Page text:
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Provost: quality, not quantity

On the second floor of the Administration Building inside a comfortable, broad-windowed office resides a man who said he places the quality of USF’s education above all else. Ralph Wilcox holds the titles of provost and senior vice president of USF, but considers himself a servant of the student body.

“I fully recognize that my primary role is to serve the needs of our students and our faculty,” he said.

Since his promotion from the Vice Provost’s office in January, Wilcox has concerned himself with improving the quality of the education students receive at USF.

“My challenge is to ensure that we have the programs in place, the faculty in place, the learning experience in place to best meet the needs of our students to allow them to graduate in a timely fashion,” he said.

It is not a small task. Because of unprecedented budget cuts in recent months, the University is financially strained and faced with an ever-growing student body. Wilcox, however, is steadfast in his mission to preserve the standards of education.

“One thing I will not compromise on is quality of education,” he said.

Wilcox is familiar with quality education: He holds three degrees from three universities in three different countries. He graduated with honors from the University of Exeter in England, where he was born and spent most of his early life. At Washington State University, Wilcox earned a master’s degree before attending the University of Alberta in Canada to earn his doctorate.

“Twenty-five years ago, if anyone had told me that I would be sitting in the Provost’s Office serving as chief academic officer of the ninth largest public university in the United States, I would have probably laughed at them,” he said.

Wilcox has served as an administrator at metropolitan research universities in New York, Houston, Memphis and now Tampa. He brings 25 years of post-doctoral education experience to USF.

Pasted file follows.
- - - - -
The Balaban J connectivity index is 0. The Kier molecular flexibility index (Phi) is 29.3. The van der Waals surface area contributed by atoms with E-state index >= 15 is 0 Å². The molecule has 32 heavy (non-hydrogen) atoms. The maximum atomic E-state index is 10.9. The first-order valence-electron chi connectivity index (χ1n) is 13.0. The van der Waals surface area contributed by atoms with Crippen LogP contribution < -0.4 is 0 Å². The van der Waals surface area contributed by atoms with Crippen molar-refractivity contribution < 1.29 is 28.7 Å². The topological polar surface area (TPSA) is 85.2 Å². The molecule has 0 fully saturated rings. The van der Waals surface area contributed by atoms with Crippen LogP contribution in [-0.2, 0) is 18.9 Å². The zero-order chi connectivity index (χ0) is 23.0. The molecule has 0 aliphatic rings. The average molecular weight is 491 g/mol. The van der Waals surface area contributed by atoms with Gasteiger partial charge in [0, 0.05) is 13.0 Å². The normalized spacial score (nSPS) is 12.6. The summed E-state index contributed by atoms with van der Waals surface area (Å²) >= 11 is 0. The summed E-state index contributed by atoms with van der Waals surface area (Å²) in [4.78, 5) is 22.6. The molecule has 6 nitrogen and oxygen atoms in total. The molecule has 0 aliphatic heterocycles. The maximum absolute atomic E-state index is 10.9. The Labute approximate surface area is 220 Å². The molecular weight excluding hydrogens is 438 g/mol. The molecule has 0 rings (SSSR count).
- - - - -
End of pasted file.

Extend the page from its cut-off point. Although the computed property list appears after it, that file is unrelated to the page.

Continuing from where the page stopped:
Wilcox said that the education system in England showed him the importance of interaction between students and professors, an area that receives little emphasis in Florida.

“The ratio between faculty and students in [Florida’s] state university system is the worst of any state,” he said.

His solution: raise the admission standards of USF and admit only as many students as the University can afford to educate.

“We need to focus on quality. I hear too much rhetoric at times related directly to access, to opening the doors wide to students, in some way implying that all graduates of Florida high schools are somehow entitled to higher education,” he said.

Wilcox was quick to add that he is not suggesting an elitist approach to the state university system.

“The point is, those students that enter the university system in Florida are deserving of a world-class higher education,” he said.

Part of the responsibility of acquiring a quality education falls on the student body, Wilcox said. He would like to see students demand more of themselves and the faculty that serves them by engaging in a more active university experience.

“My message is one of challenge to the student body: Demand quality,” he said.

Students at USF have been quick to respond. Like many of her classmates, senior psychology student Leanna Martino was not aware of USF’s new provost, but she is willing to answer his challenge.

“I would like to see more funding to offer specialized classes each semester,” she said. She was also concerned about the possibility of summer courses’ reduction or elimination because of budget cuts.

Other students flat out disagree.

“No matter what he says, if you bust your a– in high school, you should be able to go to college,” said Lillian Artyamsoal, a freshman majoring in biomedical science. “It’s going to deny people the opportunity to go to a university.”

Regardless of the method, Wilcox said he is intent on increasing the worth of USF graduates.

“At the end of the day, it’s the value of the USF degree that is so very important,” he said.